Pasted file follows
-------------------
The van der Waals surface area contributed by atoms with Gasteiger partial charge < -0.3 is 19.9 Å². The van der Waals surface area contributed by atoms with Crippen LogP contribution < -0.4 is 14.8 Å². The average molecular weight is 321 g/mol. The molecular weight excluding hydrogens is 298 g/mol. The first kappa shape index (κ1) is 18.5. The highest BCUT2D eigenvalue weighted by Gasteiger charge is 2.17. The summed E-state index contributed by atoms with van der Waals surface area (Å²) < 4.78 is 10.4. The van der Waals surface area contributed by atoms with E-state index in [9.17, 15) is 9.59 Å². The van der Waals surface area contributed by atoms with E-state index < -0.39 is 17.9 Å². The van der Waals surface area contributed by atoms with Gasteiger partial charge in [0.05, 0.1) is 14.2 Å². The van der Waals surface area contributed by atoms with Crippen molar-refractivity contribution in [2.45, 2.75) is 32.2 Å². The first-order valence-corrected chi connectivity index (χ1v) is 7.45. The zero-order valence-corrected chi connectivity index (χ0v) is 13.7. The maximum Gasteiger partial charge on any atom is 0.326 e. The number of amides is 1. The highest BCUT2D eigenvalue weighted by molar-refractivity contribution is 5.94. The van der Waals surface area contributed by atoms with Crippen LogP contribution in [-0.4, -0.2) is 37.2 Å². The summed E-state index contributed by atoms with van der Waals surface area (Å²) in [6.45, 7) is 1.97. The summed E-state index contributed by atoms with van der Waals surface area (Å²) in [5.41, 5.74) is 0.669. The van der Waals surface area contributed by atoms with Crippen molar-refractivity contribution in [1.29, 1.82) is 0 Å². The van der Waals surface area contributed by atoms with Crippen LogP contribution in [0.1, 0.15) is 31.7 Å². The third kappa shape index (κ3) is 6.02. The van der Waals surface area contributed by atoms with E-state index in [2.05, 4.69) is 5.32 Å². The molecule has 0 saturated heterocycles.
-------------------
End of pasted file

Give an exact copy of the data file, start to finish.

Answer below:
The van der Waals surface area contributed by atoms with Gasteiger partial charge < -0.3 is 19.9 Å². The van der Waals surface area contributed by atoms with Crippen LogP contribution < -0.4 is 14.8 Å². The average molecular weight is 321 g/mol. The molecular weight excluding hydrogens is 298 g/mol. The first kappa shape index (κ1) is 18.5. The highest BCUT2D eigenvalue weighted by Gasteiger charge is 2.17. The summed E-state index contributed by atoms with van der Waals surface area (Å²) < 4.78 is 10.4. The van der Waals surface area contributed by atoms with E-state index in [9.17, 15) is 9.59 Å². The van der Waals surface area contributed by atoms with E-state index < -0.39 is 17.9 Å². The van der Waals surface area contributed by atoms with Gasteiger partial charge in [0.05, 0.1) is 14.2 Å². The van der Waals surface area contributed by atoms with Crippen molar-refractivity contribution in [2.45, 2.75) is 32.2 Å². The first-order valence-corrected chi connectivity index (χ1v) is 7.45. The zero-order valence-corrected chi connectivity index (χ0v) is 13.7. The maximum Gasteiger partial charge on any atom is 0.326 e. The number of amides is 1. The highest BCUT2D eigenvalue weighted by molar-refractivity contribution is 5.94. The van der Waals surface area contributed by atoms with Crippen LogP contribution in [-0.4, -0.2) is 37.2 Å². The summed E-state index contributed by atoms with van der Waals surface area (Å²) in [6.45, 7) is 1.97. The summed E-state index contributed by atoms with van der Waals surface area (Å²) in [5.41, 5.74) is 0.669. The van der Waals surface area contributed by atoms with Crippen molar-refractivity contribution in [1.29, 1.82) is 0 Å². The van der Waals surface area contributed by atoms with Crippen LogP contribution in [0.1, 0.15) is 31.7 Å². The third kappa shape index (κ3) is 6.02. The van der Waals surface area contributed by atoms with E-state index in [2.05, 4.69) is 5.32 Å². The molecule has 0 saturated heterocycles.